The stars of “Saturday Night Live” were well aware that there was plenty of controversy leading up to Tesla CEO and SpaceX founder Elon Musk’s stint as host — and made sure to address it during the broadcast.

“A space rocket that was spinning out of control just minutes ago crashed into the ocean. And for once, we know it’s not Elon’s fault,” Colin Jost said during “Weekend Update,” referencing the debris from a Chinese space rocket booster that reentered the Earth’s atmosphere over the Indian Ocean. “A lot of people have been wondering: Why is he hosting our show? And now we know it’s because he needed an alibi.”

Indeed, that was a question ever since the controversial billionaire — who gained even more notoriety recently by spreading misinformation about the coronavirus pandemic and downplaying the risks — was announced as SNL host. Even several cast members did not seem thrilled about this decision, and a source told Page Six that creator Lorne Michaels would excuse anyone who didn’t want to participate in the episode.

Yet even though Musk tried to tease that something controversial might happen (“Let’s find out just how live ‘Saturday Night Live’ really is,” he tweeted with a devil emoji), the show proceeded mostly as usual. After a very earnest Mother’s Day opening sketch, in which the cast appeared with their moms as musical guest Miley Cyrus sang a cover of her godmother Dolly Parton’s “Light of a Clear Blue Morning,” Musk arrived for his monologue.

“I’m actually making history tonight as the first person with Asperger’s to host SNL,” he said, to much applause from the audience. “Or at least the first to admit it. So I won’t make a lot of eye contact with the cast tonight. But don’t worry, I’m pretty good at running ‘human’ in emulation mode.”

This announcement — which appears to be the first time Musk has publicly said he is on the autism spectrum — got plenty of pickup online Saturday night. Although many social media users quickly corrected Musk’s assertion that he was the first and pointed out that former SNL cast member Dan Aykroyd, who returned to host in 2003, has spoken out over the years about his Asperger’s diagnosis as a child.

Then Musk attempted to explain his tweets, known to have quite an impact on the stock market. “Look, I know I sometimes say or post strange things, but that’s just how my brain works. To anyone I’ve offended, I just want to say: I reinvented electric cars and I’m sending people to Mars on a rocket ship. Did you think I was also going to be a chill, normal dude?”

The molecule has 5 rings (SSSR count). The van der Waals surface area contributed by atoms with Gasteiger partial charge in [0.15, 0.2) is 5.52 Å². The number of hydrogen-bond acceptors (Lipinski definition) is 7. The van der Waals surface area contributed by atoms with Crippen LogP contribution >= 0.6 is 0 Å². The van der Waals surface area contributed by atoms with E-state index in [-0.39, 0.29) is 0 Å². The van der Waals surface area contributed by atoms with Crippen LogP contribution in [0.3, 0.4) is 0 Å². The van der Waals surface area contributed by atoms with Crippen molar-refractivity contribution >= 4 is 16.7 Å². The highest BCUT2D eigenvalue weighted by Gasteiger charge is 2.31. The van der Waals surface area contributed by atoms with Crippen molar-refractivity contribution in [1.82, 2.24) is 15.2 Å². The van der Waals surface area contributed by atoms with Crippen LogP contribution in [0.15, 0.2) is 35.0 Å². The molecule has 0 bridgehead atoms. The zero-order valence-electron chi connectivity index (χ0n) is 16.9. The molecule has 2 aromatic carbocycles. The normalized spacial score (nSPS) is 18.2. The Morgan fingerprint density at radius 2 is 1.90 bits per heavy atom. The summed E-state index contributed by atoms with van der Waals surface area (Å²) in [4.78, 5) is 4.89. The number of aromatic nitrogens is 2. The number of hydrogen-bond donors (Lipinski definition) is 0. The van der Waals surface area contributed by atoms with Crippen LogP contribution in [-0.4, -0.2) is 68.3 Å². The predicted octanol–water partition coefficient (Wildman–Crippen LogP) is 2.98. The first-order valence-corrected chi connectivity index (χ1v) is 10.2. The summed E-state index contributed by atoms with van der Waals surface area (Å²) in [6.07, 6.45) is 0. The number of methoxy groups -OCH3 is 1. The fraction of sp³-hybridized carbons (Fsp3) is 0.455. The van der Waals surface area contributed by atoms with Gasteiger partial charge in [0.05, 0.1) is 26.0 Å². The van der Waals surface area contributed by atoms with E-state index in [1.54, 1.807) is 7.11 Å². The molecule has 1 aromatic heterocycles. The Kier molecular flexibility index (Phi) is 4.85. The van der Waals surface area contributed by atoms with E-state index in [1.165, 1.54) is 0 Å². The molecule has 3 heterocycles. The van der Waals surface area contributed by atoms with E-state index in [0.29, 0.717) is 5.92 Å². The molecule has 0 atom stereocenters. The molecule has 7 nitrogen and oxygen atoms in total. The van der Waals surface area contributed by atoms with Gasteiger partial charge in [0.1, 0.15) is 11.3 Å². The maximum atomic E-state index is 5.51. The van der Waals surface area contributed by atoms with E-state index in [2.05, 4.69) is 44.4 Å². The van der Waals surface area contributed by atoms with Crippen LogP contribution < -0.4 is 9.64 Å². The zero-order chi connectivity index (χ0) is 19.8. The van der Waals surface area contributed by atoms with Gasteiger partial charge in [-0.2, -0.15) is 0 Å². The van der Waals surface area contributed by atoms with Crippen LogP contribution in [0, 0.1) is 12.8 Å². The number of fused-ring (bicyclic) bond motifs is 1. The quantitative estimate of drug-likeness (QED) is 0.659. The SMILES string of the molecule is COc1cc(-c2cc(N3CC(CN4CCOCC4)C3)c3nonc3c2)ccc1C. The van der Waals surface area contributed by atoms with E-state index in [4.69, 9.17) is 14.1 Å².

After some jokes about a “shocking” thing he could say on the live broadcast (“I drive a Prius”) and how to pronounce his son’s name (“X Æ A-Xii,” or “cat running across keyboard”), he brought out his mother, Maye Musk, to talk about what he was like as a kid. She confirmed that he created a video game at age 12 in which a spaceship battled aliens.

“You turned that video game about space into reality,” she said.

“Unless you consider that our reality may be a video game and we’re all just computer simulations being played by a teenager on another planet,” Musk countered.

Musk appeared in nearly every other sketch, playing everyone including Mario universe character Wario; one of many socially awkward attendees at a party post-quarantine; and a guilty priest in a parody of HBO’s latest crime drama, “Mare of Easttown.” (This one was called “Murdur Durdur” and described as an “extremely Pennsylvania crime show.”)

He also appeared on “Weekend Update” as a financial adviser, and Jost and Michael Che repeatedly demanded to know an explanation for Dogecoin, the meme-based cryptocurrency that counts Musk among its biggest fans.

“It’s the future of currency. It’s an unstoppable financial vehicle that’s going to take over the world,” Musk explained.

“I get that, but what is it, man?!” Che asked.

“I keep telling you, it’s the crypto currency you can trade for conventional money,” Musk explained.

“Oh, so it’s a hustle?” Che said.

“Yeah,” Musk said. “It’s a hustle.”

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